Red or John?[edit]

I'm making the assumption that his father was called John and nicknamed Red, but the article seems to use the two names interchangably without explaination. I'm not going to change it as I don't know that my assumption is correct, but could someone who does know clarify? Talltim (talk) 13:18, 2 August 2012 (UTC)

   Fixed David.moreno72 (talk) 15:18, 11 August 2012 (UTC)


I notice that some facts are inconsistant "Hostage Martin Cherry was found dying..." "...He seems to have been shot by the attacking force"

However a couple of sections later "List of victims killed or wounded by the Kelly Gang" claims that Martin Cherry was shot dead194.74.237.82

(talk) 09:46, 21 September 2012 (UTC)

Family details[edit]

The sentence "When Red Kelly died he was survived by his wife and seven offspring, Ned and Dan, James, Mrs Gunn, Mrs Skillion, Kate and Grace." is anachronistic and confusing for readers not already acquainted with the story. Neither Annie nor Maggie were married at the time Red died. Also, I'm pretty sure 'children' is a more neutral term than 'offspring'.

RedDubh (talk) 21:41, 27 October 2012 (UTC)


The article could say something about Ned's father to provide the link back to Ireland. After talking with local people in Ireland, I was told Ned's father was John "Red" Kelly, born in Moyglass, Fethard. He was sentence to 7 years in Van Diemens Land after stealing two pigs. He was given the nickname "Red" because there were two John Kellys on the ship but he had red hair. The local priest apparently doctored the parish registers in order to remove the association with Ned. TonyP (talk) 21:10, 6 November 2012 (UTC)


Ned Kelly did not die on the cross with his sash, the docter took it and was found in a basement — Preceding unsigned comment added by (talk) 02:52, 24 November 2012 (UTC)

? HiLo48 (talk) 03:00, 24 November 2012 (UTC)

Edit request on 15 December 2012[edit]

The list of alleged victims is clearly wrong or at least displays bias. Citing some amateur historical society doesn't cover the point that deaths inside the Pub during the siege were clearly caused by the Police firing indiscriminately into the building. So how were people like Jones a 'victim' of the Kelly Gang? Unless its intended that this be a moral judgement about Kelly's culpability for everything that was done because 'he started it' or because he opposed the Police who were 'only doing there job'?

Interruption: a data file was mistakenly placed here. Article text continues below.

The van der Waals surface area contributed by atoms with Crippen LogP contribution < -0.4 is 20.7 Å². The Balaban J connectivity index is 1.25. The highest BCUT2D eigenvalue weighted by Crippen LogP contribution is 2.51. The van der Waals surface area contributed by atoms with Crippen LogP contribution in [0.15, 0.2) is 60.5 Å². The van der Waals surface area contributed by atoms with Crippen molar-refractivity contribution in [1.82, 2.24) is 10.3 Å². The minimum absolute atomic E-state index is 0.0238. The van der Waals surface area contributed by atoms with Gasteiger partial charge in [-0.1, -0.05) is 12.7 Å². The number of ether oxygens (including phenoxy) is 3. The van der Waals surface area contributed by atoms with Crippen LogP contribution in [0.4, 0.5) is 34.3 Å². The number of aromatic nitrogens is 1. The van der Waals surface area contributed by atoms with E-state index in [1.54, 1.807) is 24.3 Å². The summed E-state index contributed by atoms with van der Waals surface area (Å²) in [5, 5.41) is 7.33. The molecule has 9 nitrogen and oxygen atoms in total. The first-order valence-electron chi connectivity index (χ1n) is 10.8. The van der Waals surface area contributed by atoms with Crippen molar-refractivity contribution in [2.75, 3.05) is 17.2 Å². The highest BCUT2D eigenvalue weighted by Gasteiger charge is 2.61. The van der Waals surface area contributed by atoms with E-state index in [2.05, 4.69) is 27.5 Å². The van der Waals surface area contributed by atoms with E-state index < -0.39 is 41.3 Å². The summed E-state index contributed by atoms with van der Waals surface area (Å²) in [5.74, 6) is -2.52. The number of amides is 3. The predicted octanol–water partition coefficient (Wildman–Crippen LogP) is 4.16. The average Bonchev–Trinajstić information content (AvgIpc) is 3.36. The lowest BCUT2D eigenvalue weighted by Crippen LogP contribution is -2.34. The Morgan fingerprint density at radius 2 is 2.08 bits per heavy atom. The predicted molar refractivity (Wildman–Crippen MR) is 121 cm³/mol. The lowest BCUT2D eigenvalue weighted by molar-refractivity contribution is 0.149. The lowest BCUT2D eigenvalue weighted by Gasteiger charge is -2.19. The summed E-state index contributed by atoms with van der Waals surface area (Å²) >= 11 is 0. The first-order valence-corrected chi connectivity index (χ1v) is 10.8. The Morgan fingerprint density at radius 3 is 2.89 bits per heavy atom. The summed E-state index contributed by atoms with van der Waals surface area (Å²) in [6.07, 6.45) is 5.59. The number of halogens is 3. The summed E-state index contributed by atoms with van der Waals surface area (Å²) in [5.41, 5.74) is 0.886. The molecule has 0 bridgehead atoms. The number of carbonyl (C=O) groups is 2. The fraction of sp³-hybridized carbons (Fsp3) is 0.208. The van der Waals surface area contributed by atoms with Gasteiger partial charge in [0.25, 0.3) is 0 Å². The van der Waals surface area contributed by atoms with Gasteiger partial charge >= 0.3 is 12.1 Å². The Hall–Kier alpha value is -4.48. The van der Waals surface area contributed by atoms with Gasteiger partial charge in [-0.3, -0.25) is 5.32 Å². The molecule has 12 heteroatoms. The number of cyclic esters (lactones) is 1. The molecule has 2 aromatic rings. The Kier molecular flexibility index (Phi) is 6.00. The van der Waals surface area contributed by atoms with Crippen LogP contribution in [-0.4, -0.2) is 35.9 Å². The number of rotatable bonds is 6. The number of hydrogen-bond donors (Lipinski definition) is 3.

Jimbow65 (talk) 11:44, 15 December 2012 (UTC)

Not done: please provide reliable sources that support the change you want to be made. And what do you actually want changed? Callanecc (talkcontribslogs) 14:09, 15 December 2012 (UTC)

I've changed the heading to remove the bias. It now also matches the title in the original newspaper report. David.moreno72 (talk) 04:39, 16 December 2012 (UTC)

edit request burial[edit]

i am a noob when it comes to using wiki, to many options and to weird a coding language for my liking. give me HTML anyday. anyway new details as to his burial

worth adding to page as a final chapter in the story? (talk) 23:25, 15 January 2013 (UTC)

Yes, a sensible inclusion and conclusion. That article seems a little speculative, but I heard a descendant of Ned's sister discussing it on radio this morning. It's definitely happening. Let's try to find a reliable source after the event, and use that to help create an addition. HiLo48 (talk) 01:21, 16 January 2013 (UTC)
Here is a lot more detail.
"Kelly will be buried at Greta, near Glenrowan in north-east Victoria, where his mother Ellen lies in an unmarked grave. A memorial service will be held on Friday, with the burial on Sunday."
But I still recommend waiting until after the event. HiLo48 (talk) 03:12, 16 January 2013 (UTC)

Edit request on 9 May 2013[edit]

An addition for the "External Links" section:

Kheldar633 (talk) 19:31, 9 May 2013 (UTC)

Not done:. There's already an IMDB link in the article about the movie. RudolfRed (talk) 00:45, 10 May 2013 (UTC)

Edit request on 27 May 2013[edit]

"Sub-Inspecter" should be spelled "Sub-Inspector" as it is a few lines below the wrong spelling instance CarloA (talk) 14:46, 27 May 2013 (UTC)

Corrected - thanks for pointing this out. AndyTheGrump (talk) 14:50, 27 May 2013 (UTC)

Edit request on 25 July 2013[edit]